Ophthalmic Herpes Zoster: A Rare Pediatric Dermatological Condition

Ophthalmic Herpes Zoster: A Rare Pediatric Dermatological Condition

Y. El khalifa*1, s. Rachda2, s. Belghmaidi3, i. Hajji4, a. Moutaouakil5

1,2,3,4,5. Ophtalmology –mohammed vi university hospital, Marrakesh

*Correspondence to: Dr. Y. El khalifa. Ophtalmology –mohammed vi university hospital, Marrakesh.

Copyright

© 2024 Dr. Y. El khalifa. This is an open access article distributed under the Creative Commons Attribution License, which permits unrestricted use, distribution, and reproduction in any medium, provided the original work is properly cited.

Received: 19 February 2024

Published: 05 March 2024

 

Abstract

 Herpes zoster, resulting from the reactivation of the varicella-zoster virus (VZV) which remains dormant in the dorsal root ganglia following chickenpox, is uncommon in children, particularly its ophthalmic form. This form can lead to severe ocular complications, necessitating timely and appropriate management. It may sometimes be accompanied by postherpetic neuralgia, making treatment challenging. Oral acyclovir, administered within 72 hours of rash onset, has been demonstrated to prevent ocular complications effectively. This communication presents a new case in a 9-year-old immunocompetent boy with no history of prior chickenpox.


Ophthalmic Herpes Zoster: A Rare Pediatric Dermatological Condition

Introduction
Herpes zoster stems from the reactivation of the varicella-zoster virus (VZV) that stays dormant in the dorsal root ganglia after an initial chickenpox infection. Pediatric herpes zoster is rare, with the ophthalmic variety being particularly uncommon. This form can cause serious ocular complications requiring early and proper intervention. We report a new case herein.

 

Patient and Observation 

A 9-year-old boy, with no significant past medical history including no known neonatal or maternal chickenpox during pregnancy or in the perinatal period, nor similar episodes, presented to the emergency department with a painful rash affecting the forehead, upper eyelid, and nose for 3 days. Examination revealed a fever-free child with multiple vesicles grouped in clusters on an erythematous skin, affecting the right side of the nose, right hemi-forehead, along with swelling of the upper and lower right eyelids, making eye opening difficult (Figures 1, 2). Slit-lamp examination and fundoscopy were unremarkable. A diagnosis of ophthalmic herpes zoster was made, and the child was treated with oral acyclovir. Clinical improvement was noted with the reduction of swelling and pain. A basic immune evaluation was conducted, including complete blood count, glucose level, and HIV serology, all of which returned normal. The patient has been followed up for 2 years with no recurrence or postherpetic neuralgia.

 

Figure 1 

Figure 2 

 

Discussion 

Ophthalmic herpes zoster represents a rare clinical manifestation of herpes zoster in children. It is a potentially severe infection functionally, due to the latent reactivation of VZV located in the Gasser's ganglion, which migrates along the ophthalmic nerve, the V1 branch of the trigeminal nerve. The frontal, nasociliary, and lacrimal branches of nerve V can be simultaneously or individually affected. The risk factors for pediatric herpes zoster remain unclear, but it is not associated with malignant conditions as in adults. A few cases have been reported in infants exposed to maternal chickenpox during pregnancy. Ocular complications occur in 50 to 70% of cases and often have a guarded prognosis, primarily including keratitis, conjunctivitis, uveitis, retinitis, retinal necrosis, glaucoma, and retinal necrosis. Neurological complications, though rare, can include myelitis, meningoencephalitis, motor and ocular motor paralysis, and bladder and digestive dysfunction. The pediatric form is characterized by a predominance of general symptoms, generally favorable outcomes, and the rarity of postherpetic neuralgia.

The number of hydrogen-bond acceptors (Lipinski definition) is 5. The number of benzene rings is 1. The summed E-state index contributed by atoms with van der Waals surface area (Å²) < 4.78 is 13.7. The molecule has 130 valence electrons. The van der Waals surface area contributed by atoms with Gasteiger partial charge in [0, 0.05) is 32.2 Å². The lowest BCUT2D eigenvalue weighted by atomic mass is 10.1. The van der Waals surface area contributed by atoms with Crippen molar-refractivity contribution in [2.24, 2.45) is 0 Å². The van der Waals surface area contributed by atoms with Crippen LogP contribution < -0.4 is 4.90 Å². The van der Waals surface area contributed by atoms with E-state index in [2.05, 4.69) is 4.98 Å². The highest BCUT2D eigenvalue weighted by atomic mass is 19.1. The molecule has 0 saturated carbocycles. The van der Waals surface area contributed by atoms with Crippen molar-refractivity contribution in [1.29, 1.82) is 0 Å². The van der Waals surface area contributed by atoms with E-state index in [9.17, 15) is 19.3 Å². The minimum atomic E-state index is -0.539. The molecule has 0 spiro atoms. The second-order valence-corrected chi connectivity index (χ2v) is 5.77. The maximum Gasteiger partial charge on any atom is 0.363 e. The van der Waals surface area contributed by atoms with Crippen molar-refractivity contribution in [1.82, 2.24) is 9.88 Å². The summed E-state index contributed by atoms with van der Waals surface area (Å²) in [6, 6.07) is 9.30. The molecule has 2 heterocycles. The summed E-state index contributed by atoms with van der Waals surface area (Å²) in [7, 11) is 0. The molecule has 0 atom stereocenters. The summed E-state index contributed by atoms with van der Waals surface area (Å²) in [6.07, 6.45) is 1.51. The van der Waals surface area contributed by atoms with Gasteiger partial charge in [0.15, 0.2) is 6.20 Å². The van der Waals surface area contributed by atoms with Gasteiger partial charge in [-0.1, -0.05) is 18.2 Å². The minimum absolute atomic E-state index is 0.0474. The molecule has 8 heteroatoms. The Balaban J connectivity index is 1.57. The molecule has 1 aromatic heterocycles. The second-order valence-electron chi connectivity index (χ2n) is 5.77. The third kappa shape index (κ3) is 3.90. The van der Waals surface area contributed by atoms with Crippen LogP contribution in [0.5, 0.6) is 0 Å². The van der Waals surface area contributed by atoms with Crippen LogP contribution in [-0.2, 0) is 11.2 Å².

Conclusion 

This case highlights the occurrence of ophthalmic herpes zoster in an immunocompetent child without a history of prior chickenpox, underscoring its rarity in pediatric patients.

 

Conflict of Interest

The authors declare no conflicts of interest.

 

Author Contributions

All authors have made substantial contributions to the conception and design of the work; they also declare to have read and approved the final version of the manuscript, Figures.

 

References

1. Akta?, H., Erdal, S. A., & Güvenç, U. (2019). Herpes Zoster in children: Evaluation of the sixty cases. Dermatologic therapy, 32(6), e13087.

2. Feder Jr, H. M., & Hoss, D. M. (2004). Herpes zoster in otherwise healthy children. The Pediatric infectious disease journal, 23(5), 451-457.

3. Soeteman, M., Willems, R. P., & Busari, J. O. (2012). Herpes zoster ophthalmicus in an otherwise healthy 2-year-old child. Case Reports, 2012, bcr2012007015.

4. Leung, A. K., & Barankin, B. (2015). Herpes zoster in childhood. Open Journal of Pediatrics, 5(01), 39.

5. Tucker, S. M. (1958). Herpes zoster ophthalmicus in children. Archives of Disease in Childhood, 33(171), 437.

6. Rousseau, A., Bourcier, T., Colin, J., & Labetoulle, M. (2013). Herpes Zoster Ophthalmicus--Diagnosis and Management. US Ophthalmic Review, 6(2).

Figure 1

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